NEW YORK – The head of General Electric said on Wednesday talks with the French government on its offer for Alstom's energy assets had been "productive" and expressed confidence that the deal would go through despite a potential rival offer from Germany's Siemens.
"We think we've got a good deal and it's going to be executed," Chief Executive Jeff Immelt told reporters on a conference call.
"This is just the beginning of the process and we move on from here."
Immelt was speaking from Paris where he held talks earlier this week with French President Francois Hollande, who has said the government will focus on preserving jobs in any deal to prop up the struggling train and turbine maker.
"We have had good, productive two-way dialogue this week" with the French government, Immelt said.
"We think net employment in France will grow around the Alstom assets," including with a focus on more manufacturing and engineering jobs.
"I wouldn't say it was pressure," Immelt added about talks with the French government. "I would say it was very interested, active, good discussions, and I spent time listening to their concerns and interests."
Alstom said earlier it would review the binding offer from GE for its energy business by the end of May but left the door open for a competing bid from Siemens.
Immelt said Alstom Chief Executive Patrick Kron had initiated the talks with a phone call and the two CEOs met for a "casual dinner" in mid-February.
"We went back and studied it on our own for a couple of weeks and then in the middle of March we engaged, and engaged intensely for that time period," Immelt said. "Pretty quick in terms of the whole process."
Immelt characterized Alstom as a "European company whose market is the world really. The resources and the reach of Alstom are far beyond France and far beyond Europe."
While Immelt said the outlook for the European power market was still "tough," the CEO said the company was "still pretty bullish" on the prospects for the global power market.
Immelt noted France has been an important hub for the U.S. conglomerate's aviation, power and healthcare businesses.
He cited the company's long-standing CFM jet engine joint venture with France's Safran, which is seen as a potential trump card in GE's efforts to gather support for the politically sensitive bid.
"GE has had a significant role in France for a long time," Immelt said. "The company has always had, I'd say, a big profile
in the country, because of CFM and just the variety of our activities."
A person familiar with the talks said Immelt had directly raised CFM's success as the world's largest supplier of jet engines in his meeting with Hollande on Monday.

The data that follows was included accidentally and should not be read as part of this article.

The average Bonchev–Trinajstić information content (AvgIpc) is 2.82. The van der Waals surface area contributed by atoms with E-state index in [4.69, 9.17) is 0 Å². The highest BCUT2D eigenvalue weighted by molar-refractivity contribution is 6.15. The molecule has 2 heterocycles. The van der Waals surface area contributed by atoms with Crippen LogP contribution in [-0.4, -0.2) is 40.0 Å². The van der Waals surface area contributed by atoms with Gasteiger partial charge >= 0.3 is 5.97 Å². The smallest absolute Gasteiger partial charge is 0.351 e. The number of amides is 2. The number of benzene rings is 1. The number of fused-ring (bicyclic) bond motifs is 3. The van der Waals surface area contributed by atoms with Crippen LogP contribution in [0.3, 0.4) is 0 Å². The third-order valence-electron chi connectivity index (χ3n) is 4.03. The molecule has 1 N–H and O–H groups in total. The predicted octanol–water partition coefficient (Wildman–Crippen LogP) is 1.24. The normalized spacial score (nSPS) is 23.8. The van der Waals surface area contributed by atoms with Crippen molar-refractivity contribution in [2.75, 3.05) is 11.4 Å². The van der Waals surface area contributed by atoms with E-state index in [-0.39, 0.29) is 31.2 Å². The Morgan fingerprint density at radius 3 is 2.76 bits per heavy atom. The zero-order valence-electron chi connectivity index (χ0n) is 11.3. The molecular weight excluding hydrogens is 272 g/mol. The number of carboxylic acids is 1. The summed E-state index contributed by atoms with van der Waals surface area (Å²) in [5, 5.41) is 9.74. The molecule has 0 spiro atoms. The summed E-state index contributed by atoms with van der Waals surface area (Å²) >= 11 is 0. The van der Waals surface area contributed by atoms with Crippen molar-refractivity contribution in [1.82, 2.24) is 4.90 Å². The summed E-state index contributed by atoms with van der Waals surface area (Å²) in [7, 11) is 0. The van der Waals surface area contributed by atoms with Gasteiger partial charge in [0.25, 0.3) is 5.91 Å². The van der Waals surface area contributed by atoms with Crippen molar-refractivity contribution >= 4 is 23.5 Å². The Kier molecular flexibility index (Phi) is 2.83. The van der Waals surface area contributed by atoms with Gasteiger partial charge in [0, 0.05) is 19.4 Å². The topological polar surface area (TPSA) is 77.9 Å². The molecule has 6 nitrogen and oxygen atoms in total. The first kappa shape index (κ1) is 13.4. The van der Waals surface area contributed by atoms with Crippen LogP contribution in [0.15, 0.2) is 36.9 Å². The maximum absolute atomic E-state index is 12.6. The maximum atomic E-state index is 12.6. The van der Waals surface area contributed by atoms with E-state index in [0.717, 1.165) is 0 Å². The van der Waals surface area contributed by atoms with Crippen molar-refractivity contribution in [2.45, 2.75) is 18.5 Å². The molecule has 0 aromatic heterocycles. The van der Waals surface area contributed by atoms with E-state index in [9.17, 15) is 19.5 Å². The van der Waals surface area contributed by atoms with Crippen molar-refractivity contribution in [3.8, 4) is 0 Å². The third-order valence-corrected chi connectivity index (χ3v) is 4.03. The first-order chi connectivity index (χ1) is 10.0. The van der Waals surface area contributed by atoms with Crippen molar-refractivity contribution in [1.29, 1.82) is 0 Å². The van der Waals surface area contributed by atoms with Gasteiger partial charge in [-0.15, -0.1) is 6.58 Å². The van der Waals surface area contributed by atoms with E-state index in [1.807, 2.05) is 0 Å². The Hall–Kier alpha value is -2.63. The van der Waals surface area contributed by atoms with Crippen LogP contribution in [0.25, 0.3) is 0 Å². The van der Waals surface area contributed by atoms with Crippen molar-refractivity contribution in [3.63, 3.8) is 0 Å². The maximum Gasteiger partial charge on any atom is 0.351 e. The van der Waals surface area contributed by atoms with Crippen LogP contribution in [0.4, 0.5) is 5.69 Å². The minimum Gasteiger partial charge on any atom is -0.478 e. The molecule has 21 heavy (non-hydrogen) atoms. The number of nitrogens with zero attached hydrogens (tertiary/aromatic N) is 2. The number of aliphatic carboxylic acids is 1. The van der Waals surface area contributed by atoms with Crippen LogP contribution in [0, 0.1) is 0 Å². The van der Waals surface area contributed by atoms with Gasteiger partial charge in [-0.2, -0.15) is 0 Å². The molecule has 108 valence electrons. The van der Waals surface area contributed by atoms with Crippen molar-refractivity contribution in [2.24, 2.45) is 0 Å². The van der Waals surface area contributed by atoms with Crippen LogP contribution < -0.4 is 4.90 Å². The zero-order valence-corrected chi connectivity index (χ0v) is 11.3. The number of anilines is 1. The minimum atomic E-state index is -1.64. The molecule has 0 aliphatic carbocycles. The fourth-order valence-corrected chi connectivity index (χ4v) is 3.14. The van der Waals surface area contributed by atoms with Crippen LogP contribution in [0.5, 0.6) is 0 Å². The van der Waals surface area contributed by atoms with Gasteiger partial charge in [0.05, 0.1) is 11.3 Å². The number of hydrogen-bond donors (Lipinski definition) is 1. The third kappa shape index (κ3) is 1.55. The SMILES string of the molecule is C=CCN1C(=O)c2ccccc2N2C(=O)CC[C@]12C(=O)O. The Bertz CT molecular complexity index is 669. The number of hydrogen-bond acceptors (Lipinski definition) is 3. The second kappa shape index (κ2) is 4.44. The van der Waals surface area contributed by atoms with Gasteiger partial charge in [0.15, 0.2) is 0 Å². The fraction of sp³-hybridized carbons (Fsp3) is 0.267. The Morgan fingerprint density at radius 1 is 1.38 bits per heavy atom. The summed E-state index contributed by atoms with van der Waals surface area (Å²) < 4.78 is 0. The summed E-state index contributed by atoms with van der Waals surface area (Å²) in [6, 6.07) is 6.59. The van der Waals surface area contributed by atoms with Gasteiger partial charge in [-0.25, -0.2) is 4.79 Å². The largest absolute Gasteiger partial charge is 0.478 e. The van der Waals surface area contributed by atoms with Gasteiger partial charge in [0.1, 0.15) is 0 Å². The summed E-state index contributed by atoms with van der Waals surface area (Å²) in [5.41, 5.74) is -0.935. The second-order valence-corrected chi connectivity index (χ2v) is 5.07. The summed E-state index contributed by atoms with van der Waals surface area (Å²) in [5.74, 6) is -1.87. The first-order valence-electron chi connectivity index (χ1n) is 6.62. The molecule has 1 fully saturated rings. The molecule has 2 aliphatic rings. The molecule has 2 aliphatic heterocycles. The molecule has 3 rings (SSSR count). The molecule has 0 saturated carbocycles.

French Prime Minister Manuel Valls reacted cautiously to Alstom's announcement of formal talks with GE, however.
"There are no exclusive discussions: that's what is crucial as far as I am concerned," he said on France Inter radio.
"They heard our point of view - that is the main thing."
After speaking with reporters, Immelt and other GE executives laid out the case to analysts for the offer, which GE valued at $13.5 billion excluding cash.
The acquisition is expected to increase the U.S. conglomerate's earnings contribution from industrial businesses from 55 percent last year to 75 percent by 2016 - a new goal up from 70 percent previously.
"Over time I want industrial to be bigger, and I would say this gives us an opportunity to reset the bar," Immelt said on the analyst call.
On bulking up in the power sector, GE noted global demand for electricity is expected to increase by 50 percent by 2030.
Alstom will increase GE's installed base of power assets by 35 percent, allowing GE to generate more revenue from services, which carry higher profit margins than sales of original equipment. The deal gives GE more heft with gas and steam turbines, and a leading position in hydro power.
The deal will add $10 billion in emerging market revenue to GE, about half of Alstom's overall revenue from its power business.
GE shares rose 0.3 percent in morning trading in New York after the deal was announced. The stock is up about 1.6 percent since news of GE's interest in Alstom first leaked last week, outpacing a slight rise for the broader U.S. markets.
(Additional reporting by Mark John, Tim Hepher; Editing by James Regan and Meredith Mazzilli)